A Conversation With Historian Andrew Bacevich

Susan Kaplan, Senior Reporter and Host of All Things Considered, New England Public Radio

“…Out of order we created chaos. Initially that chaos bred an organization called Al Qaeda in Iraq. But in place of Al Qaeda in Iraq we got this new entity called ISIS. I think it is a fair statement that were the US to have not invaded Iraq in 2003 ISIS simply would not exist today.” —Historian, former Army Colonel and Vietnam War veteran Andrew Bacevich.[1]

I’m a public radio reporter with a passion for covering veterans and the military. Newly acquired knowledge from graduate work in the UMass Amherst history department has woven into my journalism, for the better.

Interviewing authors goes with my job. Andrew Bacevich’s life trajectory has taken him from West Point to Vietnam, Army Colonel to Boston University professor. This storehouse of experience gives his arguments and analysis on war and the military bricks and mortar credence. Bacevich has walked the walk.

Like many other veterans I’ve interviewed, he seldom speaks and never boasts about his service. We spoke on Wednesday, April 13. I was at New England Public Radio in Springfield, Massachusetts. Bacevich, on a book tour, spoke from a hotel room in Atlanta. In our interview Bacevich said, “The US effort to use military power in an effort to somehow fix the greater Middle East pre dates 9/11 by 20 years.” This point is emphatically illustrated at the start of his newest book, America’s War For the Greater Middle East: A Military History.

<img class="wp-image-646 size-large" src="https://umasshistory.files.wordpress.com/2016/05/bacevich-cover.jpg?w=545" alt="Andrew J. Bacevich, America’s War for the Greater Middle East: A Military History. New York: Random House, 2016.” width=”545″ height=”812″> Andrew J. Bacevich, America’s War for the Greater Middle East: A Military History. New York: Random House, 2016.

The narrative begins in the late 1970s and early 1980s during President Jimmy Carter’s administration. In contrast to Carter’s often-admirable post Presidency reputation, Bacevich contends that during his actual presidency Carter “was insufficiently devious” and “lacked guile” in his decisions and actions about the Persian Gulf.[2] As an example, he describes Carter’s creation in 1980 of the Rapid Deployment Joint Task Force as an organization that “existed largely on paper.”[3]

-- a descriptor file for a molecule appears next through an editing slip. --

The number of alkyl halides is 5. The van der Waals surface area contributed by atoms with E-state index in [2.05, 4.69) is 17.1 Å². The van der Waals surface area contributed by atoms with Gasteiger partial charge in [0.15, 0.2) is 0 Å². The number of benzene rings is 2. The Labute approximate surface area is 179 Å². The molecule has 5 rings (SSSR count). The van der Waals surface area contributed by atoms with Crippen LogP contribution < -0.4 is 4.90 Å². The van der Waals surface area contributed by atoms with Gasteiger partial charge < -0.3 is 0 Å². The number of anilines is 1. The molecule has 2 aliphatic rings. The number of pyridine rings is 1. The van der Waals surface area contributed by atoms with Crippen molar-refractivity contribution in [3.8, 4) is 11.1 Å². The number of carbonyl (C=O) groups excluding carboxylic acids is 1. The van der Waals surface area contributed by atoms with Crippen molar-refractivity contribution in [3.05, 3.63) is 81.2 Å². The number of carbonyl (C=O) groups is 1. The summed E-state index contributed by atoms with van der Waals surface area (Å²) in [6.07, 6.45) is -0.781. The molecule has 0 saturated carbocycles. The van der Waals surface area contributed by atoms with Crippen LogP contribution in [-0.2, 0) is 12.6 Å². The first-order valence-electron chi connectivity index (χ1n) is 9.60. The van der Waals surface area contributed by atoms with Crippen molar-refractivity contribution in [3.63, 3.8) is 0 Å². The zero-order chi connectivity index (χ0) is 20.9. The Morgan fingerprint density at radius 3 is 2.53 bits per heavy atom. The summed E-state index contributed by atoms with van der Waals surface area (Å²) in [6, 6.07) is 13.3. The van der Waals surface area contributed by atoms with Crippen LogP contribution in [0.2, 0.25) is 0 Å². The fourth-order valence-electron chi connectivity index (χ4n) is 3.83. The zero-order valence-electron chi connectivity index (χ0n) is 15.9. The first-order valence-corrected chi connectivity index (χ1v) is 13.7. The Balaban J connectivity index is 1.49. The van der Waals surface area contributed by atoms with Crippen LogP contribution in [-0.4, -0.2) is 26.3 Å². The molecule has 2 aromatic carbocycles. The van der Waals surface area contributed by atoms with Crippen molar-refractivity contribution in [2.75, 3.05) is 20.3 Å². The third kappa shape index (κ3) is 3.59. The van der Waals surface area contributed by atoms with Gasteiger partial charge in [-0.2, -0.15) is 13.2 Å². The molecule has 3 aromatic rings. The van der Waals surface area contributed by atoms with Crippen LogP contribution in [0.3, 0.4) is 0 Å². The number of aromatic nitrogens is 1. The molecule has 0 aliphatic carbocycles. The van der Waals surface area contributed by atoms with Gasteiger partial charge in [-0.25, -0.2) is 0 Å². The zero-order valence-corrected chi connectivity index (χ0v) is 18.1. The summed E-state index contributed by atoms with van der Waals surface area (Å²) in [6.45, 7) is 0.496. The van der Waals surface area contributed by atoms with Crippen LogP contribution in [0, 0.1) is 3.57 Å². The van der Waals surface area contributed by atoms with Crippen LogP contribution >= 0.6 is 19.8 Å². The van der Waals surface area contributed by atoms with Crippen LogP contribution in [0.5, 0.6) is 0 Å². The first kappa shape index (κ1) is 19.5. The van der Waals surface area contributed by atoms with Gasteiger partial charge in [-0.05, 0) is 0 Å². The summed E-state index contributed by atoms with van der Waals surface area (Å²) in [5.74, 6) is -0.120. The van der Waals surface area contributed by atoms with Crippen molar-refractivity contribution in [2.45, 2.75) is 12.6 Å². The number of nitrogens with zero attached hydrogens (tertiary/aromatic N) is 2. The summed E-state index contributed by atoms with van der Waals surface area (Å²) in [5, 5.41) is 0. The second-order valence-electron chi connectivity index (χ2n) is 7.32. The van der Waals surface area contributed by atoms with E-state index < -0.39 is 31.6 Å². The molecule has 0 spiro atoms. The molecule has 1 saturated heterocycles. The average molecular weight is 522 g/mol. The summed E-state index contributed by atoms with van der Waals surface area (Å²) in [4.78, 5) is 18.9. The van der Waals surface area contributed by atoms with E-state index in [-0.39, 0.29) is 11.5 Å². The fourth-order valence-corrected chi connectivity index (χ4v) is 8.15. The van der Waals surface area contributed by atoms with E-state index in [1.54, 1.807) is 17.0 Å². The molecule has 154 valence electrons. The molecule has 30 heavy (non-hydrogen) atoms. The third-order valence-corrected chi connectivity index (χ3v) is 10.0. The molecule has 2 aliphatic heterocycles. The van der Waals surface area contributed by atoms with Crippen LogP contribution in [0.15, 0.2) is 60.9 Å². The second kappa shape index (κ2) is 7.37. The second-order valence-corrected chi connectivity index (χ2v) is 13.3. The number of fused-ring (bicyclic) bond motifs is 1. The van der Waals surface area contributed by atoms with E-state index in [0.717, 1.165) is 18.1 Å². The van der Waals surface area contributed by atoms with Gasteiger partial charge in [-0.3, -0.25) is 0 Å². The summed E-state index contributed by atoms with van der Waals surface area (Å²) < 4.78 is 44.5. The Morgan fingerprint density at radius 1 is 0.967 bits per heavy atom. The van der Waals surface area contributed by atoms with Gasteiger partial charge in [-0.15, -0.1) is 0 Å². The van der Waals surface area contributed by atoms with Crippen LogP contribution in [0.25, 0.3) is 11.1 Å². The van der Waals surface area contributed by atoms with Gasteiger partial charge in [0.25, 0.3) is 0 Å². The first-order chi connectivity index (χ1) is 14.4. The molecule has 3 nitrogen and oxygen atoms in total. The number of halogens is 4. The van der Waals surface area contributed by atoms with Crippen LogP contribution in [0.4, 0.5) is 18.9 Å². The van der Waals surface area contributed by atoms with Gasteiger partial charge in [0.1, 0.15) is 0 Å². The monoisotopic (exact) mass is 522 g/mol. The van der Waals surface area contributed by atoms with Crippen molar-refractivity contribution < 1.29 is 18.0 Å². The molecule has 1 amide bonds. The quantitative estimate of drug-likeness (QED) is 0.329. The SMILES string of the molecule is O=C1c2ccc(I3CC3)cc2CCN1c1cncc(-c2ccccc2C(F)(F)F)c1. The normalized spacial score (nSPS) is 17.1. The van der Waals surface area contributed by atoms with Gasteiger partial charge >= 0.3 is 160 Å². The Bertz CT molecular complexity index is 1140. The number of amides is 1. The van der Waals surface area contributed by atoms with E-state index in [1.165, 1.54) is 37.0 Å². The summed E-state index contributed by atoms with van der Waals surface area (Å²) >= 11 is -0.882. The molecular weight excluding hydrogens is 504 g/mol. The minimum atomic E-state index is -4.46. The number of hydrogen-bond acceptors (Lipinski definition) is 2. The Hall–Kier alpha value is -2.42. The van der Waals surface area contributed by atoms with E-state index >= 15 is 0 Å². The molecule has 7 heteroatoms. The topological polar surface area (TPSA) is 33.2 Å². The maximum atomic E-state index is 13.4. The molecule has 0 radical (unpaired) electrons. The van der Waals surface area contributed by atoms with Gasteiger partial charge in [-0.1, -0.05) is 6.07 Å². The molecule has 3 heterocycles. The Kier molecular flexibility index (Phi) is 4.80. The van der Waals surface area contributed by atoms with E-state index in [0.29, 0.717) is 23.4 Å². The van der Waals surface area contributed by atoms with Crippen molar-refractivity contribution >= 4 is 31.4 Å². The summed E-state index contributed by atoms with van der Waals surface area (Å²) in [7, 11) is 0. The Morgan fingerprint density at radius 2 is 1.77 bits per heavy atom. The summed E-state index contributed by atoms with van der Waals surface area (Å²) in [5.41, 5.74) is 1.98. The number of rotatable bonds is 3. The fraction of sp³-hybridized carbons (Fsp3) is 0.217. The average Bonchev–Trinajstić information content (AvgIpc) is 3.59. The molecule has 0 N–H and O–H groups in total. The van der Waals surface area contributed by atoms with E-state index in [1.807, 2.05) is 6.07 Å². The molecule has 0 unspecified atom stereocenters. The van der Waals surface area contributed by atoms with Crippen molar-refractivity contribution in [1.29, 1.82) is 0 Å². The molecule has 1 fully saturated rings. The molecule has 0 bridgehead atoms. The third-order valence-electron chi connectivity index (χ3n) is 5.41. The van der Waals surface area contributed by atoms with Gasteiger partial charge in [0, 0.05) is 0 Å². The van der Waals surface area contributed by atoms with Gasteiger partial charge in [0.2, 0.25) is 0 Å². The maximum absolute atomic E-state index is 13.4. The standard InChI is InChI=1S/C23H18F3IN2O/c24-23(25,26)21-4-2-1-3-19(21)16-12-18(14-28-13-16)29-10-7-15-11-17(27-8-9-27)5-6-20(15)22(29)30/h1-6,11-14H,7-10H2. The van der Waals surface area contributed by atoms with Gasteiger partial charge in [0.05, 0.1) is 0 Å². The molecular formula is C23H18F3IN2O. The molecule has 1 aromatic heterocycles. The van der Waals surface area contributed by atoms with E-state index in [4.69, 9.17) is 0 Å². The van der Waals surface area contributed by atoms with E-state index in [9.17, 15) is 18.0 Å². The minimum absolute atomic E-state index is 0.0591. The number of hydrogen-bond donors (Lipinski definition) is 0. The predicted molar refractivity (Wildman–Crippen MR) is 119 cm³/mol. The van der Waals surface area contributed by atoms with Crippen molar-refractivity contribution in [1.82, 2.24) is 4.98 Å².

However, Bacevich argues, as the need to bolster mostly unexamined assumptions about protecting and being protected from the larger Persian Gulf region embedded in Pentagon “think,” the Rapid Deployment Joint Task Force morphed into the United States Central Command, often called CENTCOM. He suggests this move cemented if not a strategy then a commitment to military involvement in the region that remains unabated today.

The book is arranged chronologically and so next turns to President Ronald Reagan, highlighting a directive to the Pentagon to create what Bacevich says could be considered the first draft of the Bush Doctrine of Preemptive war.[4] This massive military build up, Bacevich argues, was predicated on the belief that leaders such as Libya’s Muammar Gaddafi had to go, and that Reagan basically followed in lock step with the Carter administration’s doctrine. Bacevich unsparingly says about Reagan, “His piece of America’s War for the Greater Middle east was confused, slapdash, and inconsistent. In sum, it was a dog’s breakfast.”